Evil:Architecture

September 15, 2013 § Leave a comment

Imposing – Sarcastic – Arrogant }{ Imperialist – Villain – Lair 

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Evil is really interesting to me, to us. Where does it come from? How do we see it coming? What do we do when it arrives? And what does evil really look like?  Movies and literature try to help us, as does architecture.  And much like what I find tidbits in, these  disciplines link themselves in a nice complimentary package.

Skyfall – the latest James Bond movie – had a villain that was pure evil.  Coming from good intent, and working to achieve it, ultimately resulted in the creation of a corrupt character.  The villain, Raul Silva, made his lair (such an evil word) on a fictional ghost island off Macau.  There, the concrete buildings beautifully tattered, he began his genius plan of killing and terrorizing the world.  Besides the incredible amount of new technology Raul inserted into the buildings,  the homes and work places were simply cavities of past use. They were homes and work places without the new paint. 

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Homes by a simple turn of time and neglect inspired a lair.  I found it telling of a small root to evil – negligence and father time.  And following a theme, what best to see negligence and father time than in the built environment which travels through the generations of society. Time makes for forgetting and negligence makes for ignoring – both places evil can find fertile soil.

The island was loosely based on an island off Japan – Hashima Island – and it’s story is really nothing “lair”-ish. A mine created the town, the market fell for the mine’s content, and the people left the town.  Pretty simple. There is really nothing evil about the island, it’s a benign little place where people can now slowly wander around on metal gangways and snap pictures of some long lost civilization. What filthy evil that is.

What I’m concluding to is – tear it down or walk around it. If we tear it down we had to have found the villain, but if we walk around it – well – maybe we’re not so uneasy with a little evil.

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Ancients Were Colorful

December 31, 2012 § Leave a comment

I began this post many months ago when two articles (here and here)on the same day hatched one of those “huh…..” moments.  One article was about the death of Boston City Hall’s architect,Gerhard Kallman, and another about discovering Rome’s Arch of Titus was a colorfully painted monument for one of Roman’s great leaders. These two articles, a Brutalist monocrom masterpiece and an ancient classical arch led me to believe that maybe we modern men have the whole color prism flipped. I had believed that the cultures of the past lived in the world I see uncovered today – gray stones and weathered rock.  But maybe this is not only false but incredibly wrong. And if it is wrong, how has architecture been affected by this perception?

Color in the ancient world was definitely far from absent, and notions that the archeaological remnants show us an accurate portrait may only touch the surface of how our ancient cities, monuments, temples, and baths actually looked. Color in antiquity was not only gray, it was likely varied and vibrant.  Examples abound, the Chinese terra cotta warriors were brightly painted. The Minoans painted their palaces in bright colored frescoes. Roman baths have been uncovered showing an amazing pallete of color.  But what the modern world has seen for hundreds of years are these examples void of their finish. The great paint stipper, time, has left only the bleached bones of buildings. Did this lack of color influence those architects who have and are designing in a neo-classical, or even brutalist, style.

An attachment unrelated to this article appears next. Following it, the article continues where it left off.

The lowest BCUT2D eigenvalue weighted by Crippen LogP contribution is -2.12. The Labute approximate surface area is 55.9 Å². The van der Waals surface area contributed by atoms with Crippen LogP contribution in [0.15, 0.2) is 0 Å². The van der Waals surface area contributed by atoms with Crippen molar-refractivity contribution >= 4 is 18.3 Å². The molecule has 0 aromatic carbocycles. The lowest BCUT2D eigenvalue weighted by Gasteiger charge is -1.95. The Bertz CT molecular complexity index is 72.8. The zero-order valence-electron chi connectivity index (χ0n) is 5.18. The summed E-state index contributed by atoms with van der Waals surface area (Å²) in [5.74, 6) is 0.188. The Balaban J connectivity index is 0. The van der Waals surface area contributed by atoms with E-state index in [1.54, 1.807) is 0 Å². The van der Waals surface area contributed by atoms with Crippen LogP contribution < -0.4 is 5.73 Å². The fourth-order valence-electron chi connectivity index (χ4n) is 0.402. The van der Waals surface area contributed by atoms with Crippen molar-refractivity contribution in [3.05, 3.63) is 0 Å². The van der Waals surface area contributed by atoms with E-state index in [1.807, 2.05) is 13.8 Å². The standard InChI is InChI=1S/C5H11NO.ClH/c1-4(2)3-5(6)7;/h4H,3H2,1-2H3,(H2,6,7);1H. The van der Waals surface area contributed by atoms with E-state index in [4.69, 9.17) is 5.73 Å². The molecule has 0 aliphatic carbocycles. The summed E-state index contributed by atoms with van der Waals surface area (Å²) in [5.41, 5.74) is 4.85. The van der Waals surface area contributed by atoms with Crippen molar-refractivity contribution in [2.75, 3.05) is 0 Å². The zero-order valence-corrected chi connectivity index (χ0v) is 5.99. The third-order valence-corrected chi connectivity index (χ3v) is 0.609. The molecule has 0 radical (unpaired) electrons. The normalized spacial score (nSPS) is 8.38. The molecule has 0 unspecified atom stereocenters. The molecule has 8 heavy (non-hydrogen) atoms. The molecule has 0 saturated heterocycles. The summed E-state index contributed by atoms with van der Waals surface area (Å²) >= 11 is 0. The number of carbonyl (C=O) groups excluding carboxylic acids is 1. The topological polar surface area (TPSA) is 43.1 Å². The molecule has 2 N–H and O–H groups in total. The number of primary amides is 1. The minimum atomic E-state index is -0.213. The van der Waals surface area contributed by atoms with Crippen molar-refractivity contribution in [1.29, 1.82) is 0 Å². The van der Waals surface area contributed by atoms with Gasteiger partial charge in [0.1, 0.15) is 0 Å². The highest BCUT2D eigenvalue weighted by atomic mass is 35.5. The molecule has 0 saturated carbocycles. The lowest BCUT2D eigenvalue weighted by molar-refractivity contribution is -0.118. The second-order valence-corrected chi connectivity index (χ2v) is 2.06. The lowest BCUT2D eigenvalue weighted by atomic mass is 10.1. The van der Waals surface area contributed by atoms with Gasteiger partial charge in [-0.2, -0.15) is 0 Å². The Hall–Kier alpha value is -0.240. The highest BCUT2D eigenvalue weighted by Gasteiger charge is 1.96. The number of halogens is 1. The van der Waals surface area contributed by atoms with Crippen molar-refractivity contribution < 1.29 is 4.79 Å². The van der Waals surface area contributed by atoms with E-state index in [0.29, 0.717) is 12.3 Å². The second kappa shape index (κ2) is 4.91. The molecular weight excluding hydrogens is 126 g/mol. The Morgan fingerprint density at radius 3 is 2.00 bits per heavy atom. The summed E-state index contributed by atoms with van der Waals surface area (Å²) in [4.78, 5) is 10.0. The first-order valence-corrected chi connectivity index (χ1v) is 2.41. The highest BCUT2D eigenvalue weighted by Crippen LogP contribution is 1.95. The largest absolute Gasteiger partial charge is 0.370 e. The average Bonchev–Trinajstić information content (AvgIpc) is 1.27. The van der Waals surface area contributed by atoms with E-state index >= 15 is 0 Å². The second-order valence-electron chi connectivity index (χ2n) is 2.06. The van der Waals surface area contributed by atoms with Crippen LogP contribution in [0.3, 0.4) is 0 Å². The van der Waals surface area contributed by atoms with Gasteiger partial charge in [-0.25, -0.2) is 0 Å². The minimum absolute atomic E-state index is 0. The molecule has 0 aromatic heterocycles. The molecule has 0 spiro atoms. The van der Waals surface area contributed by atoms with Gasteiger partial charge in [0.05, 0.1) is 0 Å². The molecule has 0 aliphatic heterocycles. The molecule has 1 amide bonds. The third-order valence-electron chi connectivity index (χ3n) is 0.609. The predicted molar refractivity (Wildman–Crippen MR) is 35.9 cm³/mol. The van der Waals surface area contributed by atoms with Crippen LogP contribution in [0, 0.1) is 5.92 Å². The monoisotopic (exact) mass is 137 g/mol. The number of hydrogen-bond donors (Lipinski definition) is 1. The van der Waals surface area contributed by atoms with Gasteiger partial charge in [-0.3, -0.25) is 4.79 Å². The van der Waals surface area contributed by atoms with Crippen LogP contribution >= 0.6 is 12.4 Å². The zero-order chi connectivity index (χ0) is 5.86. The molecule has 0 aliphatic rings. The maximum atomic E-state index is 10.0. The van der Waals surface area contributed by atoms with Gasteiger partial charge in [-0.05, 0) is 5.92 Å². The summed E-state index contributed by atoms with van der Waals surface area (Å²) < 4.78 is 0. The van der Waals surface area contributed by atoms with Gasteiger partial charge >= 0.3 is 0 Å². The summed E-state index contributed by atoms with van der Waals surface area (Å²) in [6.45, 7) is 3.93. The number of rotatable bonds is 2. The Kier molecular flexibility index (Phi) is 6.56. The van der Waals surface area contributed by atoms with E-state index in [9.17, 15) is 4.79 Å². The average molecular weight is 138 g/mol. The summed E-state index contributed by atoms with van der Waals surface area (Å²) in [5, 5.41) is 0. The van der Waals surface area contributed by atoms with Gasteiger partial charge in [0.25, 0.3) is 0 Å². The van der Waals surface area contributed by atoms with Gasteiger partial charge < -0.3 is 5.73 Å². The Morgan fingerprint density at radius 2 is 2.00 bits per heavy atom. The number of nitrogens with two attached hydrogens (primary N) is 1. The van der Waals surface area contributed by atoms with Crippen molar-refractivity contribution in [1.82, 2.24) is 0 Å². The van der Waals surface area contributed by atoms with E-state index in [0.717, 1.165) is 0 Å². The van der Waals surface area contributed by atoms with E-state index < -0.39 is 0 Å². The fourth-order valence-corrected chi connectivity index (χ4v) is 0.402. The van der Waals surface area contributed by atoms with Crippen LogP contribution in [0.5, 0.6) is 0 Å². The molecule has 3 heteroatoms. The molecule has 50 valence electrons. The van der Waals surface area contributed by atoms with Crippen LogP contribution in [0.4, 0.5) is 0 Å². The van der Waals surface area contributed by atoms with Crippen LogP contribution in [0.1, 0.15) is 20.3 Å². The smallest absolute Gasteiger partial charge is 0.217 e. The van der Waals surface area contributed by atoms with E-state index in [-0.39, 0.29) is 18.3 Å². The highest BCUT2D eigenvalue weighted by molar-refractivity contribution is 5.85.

Did Inigo Jones imagine color in his studies of Rome and Greece?  What were the ancient cultures views on color? It is not difficult to say color was more important to them than form, even by the set limits they had of creating complex curves and span.

Beyond materials use there is no wonder we get museums and libraries, state capitals and banks looking like the color of the Pantheon. Not then, but now. Has this pallette of white, black, gray been so ingrained in architecture that even our incredible feats of material and engineering still can create buildings that are unfinished in white, black, gray?

Austin’s Art Deco

April 23, 2012 § Leave a comment

It needs to be said once in a while – Art Deco architecture is pretty great.

This past Saturday I was lucky enough to go on a walking tour of downtown Austin that centered around the great examples of 1920s-50s Art Deco buildings.  We saw into the darkened lobby of the Brown Building, the Chicago-esque Scarbrough Building, and the compact Fidelity Mortgage & Loan.  The tour was put on by the Austin History Center and was guided by authors of a new book on Hill Country Art Deco.  There is a soft spot in my taste maker for Art Deco. Seeing that my taste maker is usually geared too much towards historicism and sexy curves, I don’t feel like I’m alone.

Art Deco wasn’t Art Deco until the style was decades in the rear view. It began by stylizing the form to flatten the classic architectural decor (the column, fluting, pediments, etc.). Still holding to the idea that there can be style in architecture (which is a difficult mentality in that it’s limiting the complexity of architecture to a consumer product, even if it is), Art Deco digested the use of new products such as aluminum into a new obsession of the long vertical lines and swooping forms that soon redefined how people saw buildings.  Whether or not people began seeing Venturi’s ducks  and what I’d call googi-tecture in the port hole windows and curving corners is arguable (Hut’s is a hamburger, right?).